Venezuela’s new constituent assembly has formally declared it will assume the powers of the opposition-led parliament.
The vote has fuelled criticism that socialist President Nicolas Maduro is consolidating a dictatorship in defiance of international outrage.
In practice, the move does little to change the existing situation. The Socialist-dominated Supreme Court has stripped power from the congress and shot down nearly every law it has approved since it was taken over by the opposition in 2016.
But the decision suggests the constituent assembly, elected in July in a vote boycotted by the opposition, is more interested in limiting the opposition’s influence than carrying out its official task of rewriting the nation’s constitution.
Delcy Rodriguez, a Maduro ally and president of the constituent assembly, insisted the move did not imply a dissolution of the congress.
“We are not going to allow more distortions, more deviations aimed at attacking Venezuela’s laws, “ she said. “The constituent assembly arrived to bring order, the constituent assembly came to bring benefits to the people of Venezuela.”
The opposition-led National Assembly rejected the move, branding it a “coup d’etat.”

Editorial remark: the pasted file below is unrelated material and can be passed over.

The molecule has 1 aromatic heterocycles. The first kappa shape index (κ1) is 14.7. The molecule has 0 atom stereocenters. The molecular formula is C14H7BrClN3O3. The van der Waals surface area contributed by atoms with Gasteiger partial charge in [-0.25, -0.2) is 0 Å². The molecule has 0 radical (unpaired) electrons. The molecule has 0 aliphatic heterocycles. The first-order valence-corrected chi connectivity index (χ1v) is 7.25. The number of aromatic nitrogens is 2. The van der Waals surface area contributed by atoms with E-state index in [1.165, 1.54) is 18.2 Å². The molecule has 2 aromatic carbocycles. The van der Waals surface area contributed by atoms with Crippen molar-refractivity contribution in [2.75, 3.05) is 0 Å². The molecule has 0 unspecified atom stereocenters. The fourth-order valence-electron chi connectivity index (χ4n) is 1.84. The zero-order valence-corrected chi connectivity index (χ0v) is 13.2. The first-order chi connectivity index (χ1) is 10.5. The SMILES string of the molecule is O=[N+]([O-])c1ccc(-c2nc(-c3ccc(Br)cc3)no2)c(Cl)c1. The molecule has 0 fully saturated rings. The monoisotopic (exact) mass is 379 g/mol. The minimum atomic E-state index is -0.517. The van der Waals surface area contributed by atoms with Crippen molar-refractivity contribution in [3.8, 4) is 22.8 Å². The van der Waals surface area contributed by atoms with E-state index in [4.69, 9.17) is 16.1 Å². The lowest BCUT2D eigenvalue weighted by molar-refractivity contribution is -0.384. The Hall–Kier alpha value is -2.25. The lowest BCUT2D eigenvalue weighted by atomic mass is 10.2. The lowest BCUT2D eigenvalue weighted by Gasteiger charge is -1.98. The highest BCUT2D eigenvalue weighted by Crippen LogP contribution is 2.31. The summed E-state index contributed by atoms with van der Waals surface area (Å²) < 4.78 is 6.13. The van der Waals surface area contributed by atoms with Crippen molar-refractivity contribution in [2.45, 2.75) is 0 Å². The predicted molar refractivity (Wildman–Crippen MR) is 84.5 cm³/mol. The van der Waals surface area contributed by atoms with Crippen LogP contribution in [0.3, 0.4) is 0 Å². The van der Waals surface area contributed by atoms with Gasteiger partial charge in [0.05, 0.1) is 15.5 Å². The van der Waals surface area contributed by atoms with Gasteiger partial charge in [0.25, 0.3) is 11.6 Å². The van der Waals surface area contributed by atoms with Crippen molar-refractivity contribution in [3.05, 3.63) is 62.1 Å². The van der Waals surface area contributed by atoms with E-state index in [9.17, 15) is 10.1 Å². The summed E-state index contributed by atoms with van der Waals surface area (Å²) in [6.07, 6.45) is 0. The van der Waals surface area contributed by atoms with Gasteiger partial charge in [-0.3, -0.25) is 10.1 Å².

Maduro pushed for the creation of the constituent assembly on promises it would bring peace to the country after months of violent street protests that have killed more than 125 people.
Critics say the assembly was created to extend the rule of the Socialists, who face anger across the country over chronic food shortages, triple-digit inflation and a severe recession.
Governments around the world have slammed the creation of the constituent assembly, with many accusing Maduro of seeking to ignore the will of Venezuelans who want a change of government.
The United States has slapped sanctions on top Socialist Party officials, accusing them, among other things, of weakening democracy and violating human rights.
Washington has said it will consider sanctions against anyone who participates in the constituent assembly.